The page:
Hamilton City Councillor James Casson caught the nation's attention in March when he urged Kiwis to refrain from commemorating the victims killed in the Christchurch mosque terror attacks. Now he's running for mayor - and says his comments were "ill-timed".

"I have that police mentality where I've seen so many bad things in my life. I know what those police officers are going through down in Canterbury when they dealt with that."

Casson was a police officer for 25 years, working in New Zealand and Queensland.

In a video interview with Local Focus, Casson was adamant he is not racist.


"I've worked overseas. I've worked for the United Nations with 40 different nations. And what I was told too, is that in Muslim beliefs, there's a three-day mourning period and the longer you mourn for someone, the harder it is for them in the after-life. That's what I meant. I wasn't meaning any ill will at all to any Muslim people."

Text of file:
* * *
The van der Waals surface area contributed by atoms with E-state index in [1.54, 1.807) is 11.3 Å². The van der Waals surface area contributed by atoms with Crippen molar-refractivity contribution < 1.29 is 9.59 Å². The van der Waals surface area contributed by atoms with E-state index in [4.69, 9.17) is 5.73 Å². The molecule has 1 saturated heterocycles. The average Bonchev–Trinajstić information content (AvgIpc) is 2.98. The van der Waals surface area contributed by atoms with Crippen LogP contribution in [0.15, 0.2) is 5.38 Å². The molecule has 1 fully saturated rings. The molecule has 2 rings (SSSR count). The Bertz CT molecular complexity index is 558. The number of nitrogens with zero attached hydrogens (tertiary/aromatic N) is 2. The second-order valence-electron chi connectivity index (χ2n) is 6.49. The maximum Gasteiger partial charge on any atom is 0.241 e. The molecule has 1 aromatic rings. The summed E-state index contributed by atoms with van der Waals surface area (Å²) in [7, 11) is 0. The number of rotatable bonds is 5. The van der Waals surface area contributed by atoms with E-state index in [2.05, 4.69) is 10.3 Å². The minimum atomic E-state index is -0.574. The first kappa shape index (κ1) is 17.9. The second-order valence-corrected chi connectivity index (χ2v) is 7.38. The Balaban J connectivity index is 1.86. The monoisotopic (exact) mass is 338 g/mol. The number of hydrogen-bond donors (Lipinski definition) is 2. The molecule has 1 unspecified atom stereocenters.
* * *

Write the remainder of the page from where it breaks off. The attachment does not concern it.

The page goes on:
After the public outcry that came from his comments, Casson resigned from Immigration New Zealand.

"I didn't want to bring any ill will to Immigration New Zealand. They were getting a bit of heat for it and I thought I would use a bit of integrity there and say 'right okay, I'm going to take the heat off them' because I didn't want anybody else labelled with that."

Casson is optimistic and doesn't see his public slip-ups as a reason not to vote for him.

"You couldn't get a more honest person," he said. "If people want more honesty, council to go back to basics and do what they should be doing - infrastructure, rubbish collected, good quality water coming into your house, and dealing with waste water - then that's what we should be doing for the next three years."

As a mayoral candidate, Casson is pushing to stop what he calls "frivolous spending".

"The Mayor used his casting vote to buy buildings here in the central city worth $4 million, but he paid $3m over that, so that's around $7m. That's ratepayers' money, that he wants to bowl those buildings and turn it into a park.

"The majority of the public are against that. We heard their submissions on it. Around 90 per cent were against it but we still went and bought those buildings.


"I call it now - if we keep spending the way we are, we are going to have a rates rise in three years."

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